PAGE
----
A month or two back, I was joking about with some folks on an IRC channel. We got to talking about retro things on the intertubes, which isn’t a stretch given the general topic of the channel. Eventually, the topic of MUDs came up. Now I used to run a MUD myself so it piqued my interest.

First, I looked around hard to see if I could find the old source code for that MUD I used to run. Alas, one two many hard drive moves before the era of terabyte plus hard drives for less than a C-note means that unless I somehow get instanely lucky and find a burned CD somewhere or somebody out there has the source on their hard drive, the source code for AugMUD (the MUD I used to run) is long lost in the great bitbucket in the sky. But I didn’t let that stop me, for I remembered that AugMUD was based on the CircleMUD codebase.

The first thing I did was download the version AugMUD was based on and discovered that it doesn’t build on a modern system. I looked at a newer version and found that it was all cluttered up with portability cruft. I wasn’t happy with either option. Fortunately, I have a decade and change more experience with C programming since then and I had this brilliant notion. I thought to myself, “I can write a MUD!”

I cranked up my text editor and set my programmer-fu loose on it. In relatively short order, I had a function communication framework. Then, using the CircleMUD code base as a guide (since I wanted the general CircleMUD feel), I rapidly fleshed out the system until I had a playerable game. I even managed to build a tool to import data files intended for CircleMUDs and convert the areas that came with CircleMUD 2.2. Then, finally, just around Christmas, I completed the last showstopping missing feature (magic). That meant the game was now playable.

Since then, I’ve done various updates, expansions, and renovations to the world, but it has remained playable. So with that, I am happy to say to anyone who remembers the old days of text based multiplayer dungeons or anyone who wants to try one out, NostalgiaMUD is open for business.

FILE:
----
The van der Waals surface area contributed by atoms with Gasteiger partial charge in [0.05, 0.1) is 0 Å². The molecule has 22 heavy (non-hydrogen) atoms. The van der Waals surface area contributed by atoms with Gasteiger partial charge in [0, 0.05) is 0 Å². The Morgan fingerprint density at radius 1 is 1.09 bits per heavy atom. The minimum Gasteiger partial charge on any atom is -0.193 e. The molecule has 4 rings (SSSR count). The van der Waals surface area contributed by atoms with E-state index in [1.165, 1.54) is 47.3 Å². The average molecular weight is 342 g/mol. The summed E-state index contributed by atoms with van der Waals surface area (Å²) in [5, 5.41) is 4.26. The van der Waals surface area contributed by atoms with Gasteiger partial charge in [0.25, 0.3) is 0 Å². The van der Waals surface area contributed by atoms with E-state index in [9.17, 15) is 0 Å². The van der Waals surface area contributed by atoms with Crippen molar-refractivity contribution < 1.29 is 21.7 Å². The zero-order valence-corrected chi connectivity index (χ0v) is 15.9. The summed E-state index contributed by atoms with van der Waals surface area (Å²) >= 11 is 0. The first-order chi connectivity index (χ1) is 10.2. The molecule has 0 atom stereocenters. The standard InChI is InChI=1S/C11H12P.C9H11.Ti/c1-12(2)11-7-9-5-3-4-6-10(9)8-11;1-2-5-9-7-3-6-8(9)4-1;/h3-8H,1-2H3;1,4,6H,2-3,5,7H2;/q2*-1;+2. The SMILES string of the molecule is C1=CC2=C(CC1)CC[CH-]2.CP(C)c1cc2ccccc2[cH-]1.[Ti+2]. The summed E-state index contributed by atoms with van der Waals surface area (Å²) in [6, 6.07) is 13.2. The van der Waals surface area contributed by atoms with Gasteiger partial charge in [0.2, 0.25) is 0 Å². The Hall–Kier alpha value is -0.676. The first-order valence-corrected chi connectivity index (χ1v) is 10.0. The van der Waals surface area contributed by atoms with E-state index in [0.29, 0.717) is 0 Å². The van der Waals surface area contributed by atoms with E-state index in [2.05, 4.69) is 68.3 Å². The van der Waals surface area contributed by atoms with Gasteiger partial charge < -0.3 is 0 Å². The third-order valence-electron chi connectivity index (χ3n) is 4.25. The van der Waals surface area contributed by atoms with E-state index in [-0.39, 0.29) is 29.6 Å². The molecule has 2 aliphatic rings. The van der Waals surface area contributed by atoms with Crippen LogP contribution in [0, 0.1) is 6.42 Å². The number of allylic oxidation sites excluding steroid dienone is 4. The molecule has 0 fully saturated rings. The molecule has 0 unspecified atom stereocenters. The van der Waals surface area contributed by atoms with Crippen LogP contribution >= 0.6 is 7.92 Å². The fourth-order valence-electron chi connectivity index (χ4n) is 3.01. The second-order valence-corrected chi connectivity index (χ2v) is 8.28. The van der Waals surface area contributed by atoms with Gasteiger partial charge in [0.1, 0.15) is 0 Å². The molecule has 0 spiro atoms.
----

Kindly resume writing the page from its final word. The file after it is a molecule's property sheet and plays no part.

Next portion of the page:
You can connect to NostalgiaMUD on port 4000 at (This link might work if you’re lucky: telnet:// You will need some sort of terminal program that supports the telnet protocol, or, if you want the heyday experience, a MUD client. Anyway, feel free to drop in and check it out.

Edit 2016-01-19: There’s a web site at now.

Remember the Hampsters?

I was poking around in my old bookmarks today and I ran across a link to a site hosting a copy of the old site, circa 1997. That got me feeling somewhat nostalgic so I let it run for a few minutes. Then it occurred to me that this icon of fads was in danger. I mean, sure, you can find the pieces of it all over the place but how many folks have the original page largely unmodified? So I grabbed a copy of the site from my bookmarked link and set up my own classic Hampsterdance mirror.

NOTE: I cannot be held responsible if the above link makes your ears bleed or otherwise causes inconvenience.

Coco Project

I started a while back writing an assembler for 6809 and 6309 CPUs. While there are lots of decent assemblers for those CPUs available, none of them behave quite the way I want them to. The ones that handle forward references in a useful manner don’t support macros. The ones that support macros and forward references target a specific operating system. Many suffer phasing errors when forward references are present which is, to say the least, annoying. The one I had been using seems to handle most of the situations well enough but it doesn’t have macros and it is not open source so I can’t add them.

The upshot of all of that is that I decided to write my own assembler that will support the features I want. Today, I have it assembling a real source file from one of my projects almost correctly, with only two bytes wrong (on indexed instructions) which will, of course, require debugging. But the rest of the code is completely correct.

There’s still a long way to go to get it to be truly useful, including adding a LOADM file format for the output and implementing all the pseudo operations correctly. But, hey, it produces semi-pretty program listings.